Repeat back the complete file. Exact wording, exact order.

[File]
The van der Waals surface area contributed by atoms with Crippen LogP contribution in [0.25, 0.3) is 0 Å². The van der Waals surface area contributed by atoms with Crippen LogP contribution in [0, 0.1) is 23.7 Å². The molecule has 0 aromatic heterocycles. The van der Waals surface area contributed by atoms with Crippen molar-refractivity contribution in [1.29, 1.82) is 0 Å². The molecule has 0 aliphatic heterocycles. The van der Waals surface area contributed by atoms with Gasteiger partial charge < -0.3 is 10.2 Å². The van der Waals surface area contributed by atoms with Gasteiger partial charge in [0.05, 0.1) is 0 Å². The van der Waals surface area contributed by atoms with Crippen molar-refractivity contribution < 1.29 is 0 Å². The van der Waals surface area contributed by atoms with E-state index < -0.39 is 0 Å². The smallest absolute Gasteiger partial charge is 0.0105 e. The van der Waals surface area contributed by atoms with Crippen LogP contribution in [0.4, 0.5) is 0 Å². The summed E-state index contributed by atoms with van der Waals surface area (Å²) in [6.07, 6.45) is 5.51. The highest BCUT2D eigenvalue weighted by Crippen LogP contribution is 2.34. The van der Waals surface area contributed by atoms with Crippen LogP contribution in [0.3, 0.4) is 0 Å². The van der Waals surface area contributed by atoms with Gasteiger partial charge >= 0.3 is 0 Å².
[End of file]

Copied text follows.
The van der Waals surface area contributed by atoms with Crippen LogP contribution in [0.25, 0.3) is 0 Å². The van der Waals surface area contributed by atoms with Crippen LogP contribution in [0, 0.1) is 23.7 Å². The molecule has 0 aromatic heterocycles. The van der Waals surface area contributed by atoms with Crippen molar-refractivity contribution in [1.29, 1.82) is 0 Å². The molecule has 0 aliphatic heterocycles. The van der Waals surface area contributed by atoms with Gasteiger partial charge < -0.3 is 10.2 Å². The van der Waals surface area contributed by atoms with Gasteiger partial charge in [0.05, 0.1) is 0 Å². The van der Waals surface area contributed by atoms with Crippen molar-refractivity contribution < 1.29 is 0 Å². The van der Waals surface area contributed by atoms with E-state index < -0.39 is 0 Å². The smallest absolute Gasteiger partial charge is 0.0105 e. The van der Waals surface area contributed by atoms with Crippen LogP contribution in [0.4, 0.5) is 0 Å². The summed E-state index contributed by atoms with van der Waals surface area (Å²) in [6.07, 6.45) is 5.51. The highest BCUT2D eigenvalue weighted by Crippen LogP contribution is 2.34. The van der Waals surface area contributed by atoms with Crippen LogP contribution in [0.3, 0.4) is 0 Å². The van der Waals surface area contributed by atoms with Gasteiger partial charge >= 0.3 is 0 Å².